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Don't think you can define Methodists as a cult - from Wikipedia.

From: user 4.
Sent on: Thursday, September 11, 2008 10:27 PM

"Cult" typically refers to a cohesive social group devoted to beliefs or practices that the surrounding population considers to be outside the mainstream.

A group's cult status begins as rumors spread of its novel belief system, its great devotions, its idiosyncratic practices, its perceived harmful or beneficial effects on members or its perceived opposition to the interests of mainstream cultures and governments. Persistent rumors may follow relatively small and recently founded religious or non-religious groups when they are perceived to engage in excessive member control or exploitation.[citation needed]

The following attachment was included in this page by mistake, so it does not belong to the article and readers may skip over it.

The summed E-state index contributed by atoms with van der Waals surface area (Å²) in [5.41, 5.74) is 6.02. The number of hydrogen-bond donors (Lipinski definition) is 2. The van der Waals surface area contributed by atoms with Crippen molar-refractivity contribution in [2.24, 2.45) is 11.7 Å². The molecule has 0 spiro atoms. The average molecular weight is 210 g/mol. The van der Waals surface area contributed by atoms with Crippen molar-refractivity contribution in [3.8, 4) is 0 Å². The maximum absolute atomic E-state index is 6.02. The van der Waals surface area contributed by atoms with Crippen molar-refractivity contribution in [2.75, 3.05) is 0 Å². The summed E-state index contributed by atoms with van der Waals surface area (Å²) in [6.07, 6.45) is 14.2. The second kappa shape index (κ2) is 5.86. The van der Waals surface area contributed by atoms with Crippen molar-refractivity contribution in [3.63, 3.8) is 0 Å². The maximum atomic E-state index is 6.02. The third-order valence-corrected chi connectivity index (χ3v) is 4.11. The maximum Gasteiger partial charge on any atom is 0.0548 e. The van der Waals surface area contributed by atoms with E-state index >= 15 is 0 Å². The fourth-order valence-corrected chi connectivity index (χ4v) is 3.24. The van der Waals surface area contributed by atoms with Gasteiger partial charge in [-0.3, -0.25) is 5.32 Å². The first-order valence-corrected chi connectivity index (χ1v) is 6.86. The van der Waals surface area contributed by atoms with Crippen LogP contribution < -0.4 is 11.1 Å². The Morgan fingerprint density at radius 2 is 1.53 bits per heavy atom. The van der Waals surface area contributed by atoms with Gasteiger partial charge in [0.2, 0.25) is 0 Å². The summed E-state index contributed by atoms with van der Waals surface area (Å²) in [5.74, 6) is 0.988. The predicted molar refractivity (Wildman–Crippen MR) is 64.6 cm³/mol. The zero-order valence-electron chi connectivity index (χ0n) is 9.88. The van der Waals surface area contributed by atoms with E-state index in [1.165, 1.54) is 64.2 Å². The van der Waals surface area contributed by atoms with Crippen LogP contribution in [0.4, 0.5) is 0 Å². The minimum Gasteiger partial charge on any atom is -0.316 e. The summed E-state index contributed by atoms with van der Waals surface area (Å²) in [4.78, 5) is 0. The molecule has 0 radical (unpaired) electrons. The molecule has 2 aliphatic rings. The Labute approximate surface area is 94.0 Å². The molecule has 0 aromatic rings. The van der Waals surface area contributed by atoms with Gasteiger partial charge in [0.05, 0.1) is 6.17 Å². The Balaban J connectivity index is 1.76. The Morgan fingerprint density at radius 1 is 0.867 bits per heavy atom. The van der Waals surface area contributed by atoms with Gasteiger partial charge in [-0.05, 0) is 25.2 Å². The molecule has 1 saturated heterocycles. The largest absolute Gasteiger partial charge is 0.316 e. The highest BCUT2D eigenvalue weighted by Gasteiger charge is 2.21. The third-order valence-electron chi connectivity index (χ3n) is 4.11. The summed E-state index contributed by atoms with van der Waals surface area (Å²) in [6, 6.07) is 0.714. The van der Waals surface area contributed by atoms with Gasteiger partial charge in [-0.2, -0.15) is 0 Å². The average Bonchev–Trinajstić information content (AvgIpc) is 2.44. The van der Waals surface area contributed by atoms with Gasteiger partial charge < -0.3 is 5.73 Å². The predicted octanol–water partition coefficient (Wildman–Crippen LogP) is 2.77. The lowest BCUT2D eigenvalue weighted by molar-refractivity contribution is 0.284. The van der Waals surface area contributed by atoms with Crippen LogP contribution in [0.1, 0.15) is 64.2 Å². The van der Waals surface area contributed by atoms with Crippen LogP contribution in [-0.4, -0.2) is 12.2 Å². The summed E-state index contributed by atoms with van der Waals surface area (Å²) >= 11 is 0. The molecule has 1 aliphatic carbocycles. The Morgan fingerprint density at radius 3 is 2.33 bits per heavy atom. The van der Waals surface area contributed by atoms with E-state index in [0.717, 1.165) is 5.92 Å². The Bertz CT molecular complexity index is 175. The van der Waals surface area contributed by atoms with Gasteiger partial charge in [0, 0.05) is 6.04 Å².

The issue of perception, whether notably positive or negative, is the main cause of variation in the use of "cult" as a descriptive term. In common usage, "cult" has a positive connotation for the members of devotee groups in the domains of painting, music, writing, fiction, and fashion devotees, despite or even due to the relatively low economic value of the object of art.[1] In contrast, when used to describe new religious groups, extreme political parties, questionable therapeutic alliances and pyramidal business groups, the word usually has a negative connotation.[2] For this reason, most, if not all, non-fan groups that are called cults reject this label. In general, translation of the pejorative connotation from modern English to use of the same term in other languages can be misleading as they (e.g. French) may retain the original meaning.[citation needed]

Methodism started as a reform movement in the Church of England - mainly concerned with the
reform of alchoholism and reaching out to impoverished slum denizens.
Think we owe them some respect for that,
although I in no way endorse them or their modern proponents. 
Dr Larry A. Oubre
Member, National Association of Teachers of Singing
[address removed]

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